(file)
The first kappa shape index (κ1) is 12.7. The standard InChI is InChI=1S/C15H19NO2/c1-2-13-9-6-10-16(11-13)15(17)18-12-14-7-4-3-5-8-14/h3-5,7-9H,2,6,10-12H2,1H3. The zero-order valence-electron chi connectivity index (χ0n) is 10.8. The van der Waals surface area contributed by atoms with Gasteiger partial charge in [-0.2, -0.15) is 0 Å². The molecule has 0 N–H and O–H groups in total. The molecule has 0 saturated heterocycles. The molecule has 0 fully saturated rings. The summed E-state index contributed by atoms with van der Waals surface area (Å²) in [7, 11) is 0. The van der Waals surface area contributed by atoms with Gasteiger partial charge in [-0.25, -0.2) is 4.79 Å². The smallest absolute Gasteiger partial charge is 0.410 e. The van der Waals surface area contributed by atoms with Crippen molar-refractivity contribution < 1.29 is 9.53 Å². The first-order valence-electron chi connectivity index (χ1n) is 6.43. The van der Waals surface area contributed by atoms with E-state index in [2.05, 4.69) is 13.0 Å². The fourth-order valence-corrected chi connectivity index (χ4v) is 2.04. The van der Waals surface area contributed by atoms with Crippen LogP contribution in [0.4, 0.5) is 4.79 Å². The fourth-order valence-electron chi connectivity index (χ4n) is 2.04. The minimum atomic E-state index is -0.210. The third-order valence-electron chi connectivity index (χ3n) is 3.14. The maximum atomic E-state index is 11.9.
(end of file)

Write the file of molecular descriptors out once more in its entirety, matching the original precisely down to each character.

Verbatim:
The first kappa shape index (κ1) is 12.7. The standard InChI is InChI=1S/C15H19NO2/c1-2-13-9-6-10-16(11-13)15(17)18-12-14-7-4-3-5-8-14/h3-5,7-9H,2,6,10-12H2,1H3. The zero-order valence-electron chi connectivity index (χ0n) is 10.8. The van der Waals surface area contributed by atoms with Gasteiger partial charge in [-0.2, -0.15) is 0 Å². The molecule has 0 N–H and O–H groups in total. The molecule has 0 saturated heterocycles. The molecule has 0 fully saturated rings. The summed E-state index contributed by atoms with van der Waals surface area (Å²) in [7, 11) is 0. The van der Waals surface area contributed by atoms with Gasteiger partial charge in [-0.25, -0.2) is 4.79 Å². The smallest absolute Gasteiger partial charge is 0.410 e. The van der Waals surface area contributed by atoms with Crippen molar-refractivity contribution < 1.29 is 9.53 Å². The first-order valence-electron chi connectivity index (χ1n) is 6.43. The van der Waals surface area contributed by atoms with E-state index in [2.05, 4.69) is 13.0 Å². The fourth-order valence-corrected chi connectivity index (χ4v) is 2.04. The van der Waals surface area contributed by atoms with Crippen LogP contribution in [0.4, 0.5) is 4.79 Å². The fourth-order valence-electron chi connectivity index (χ4n) is 2.04. The minimum atomic E-state index is -0.210. The third-order valence-electron chi connectivity index (χ3n) is 3.14. The maximum atomic E-state index is 11.9.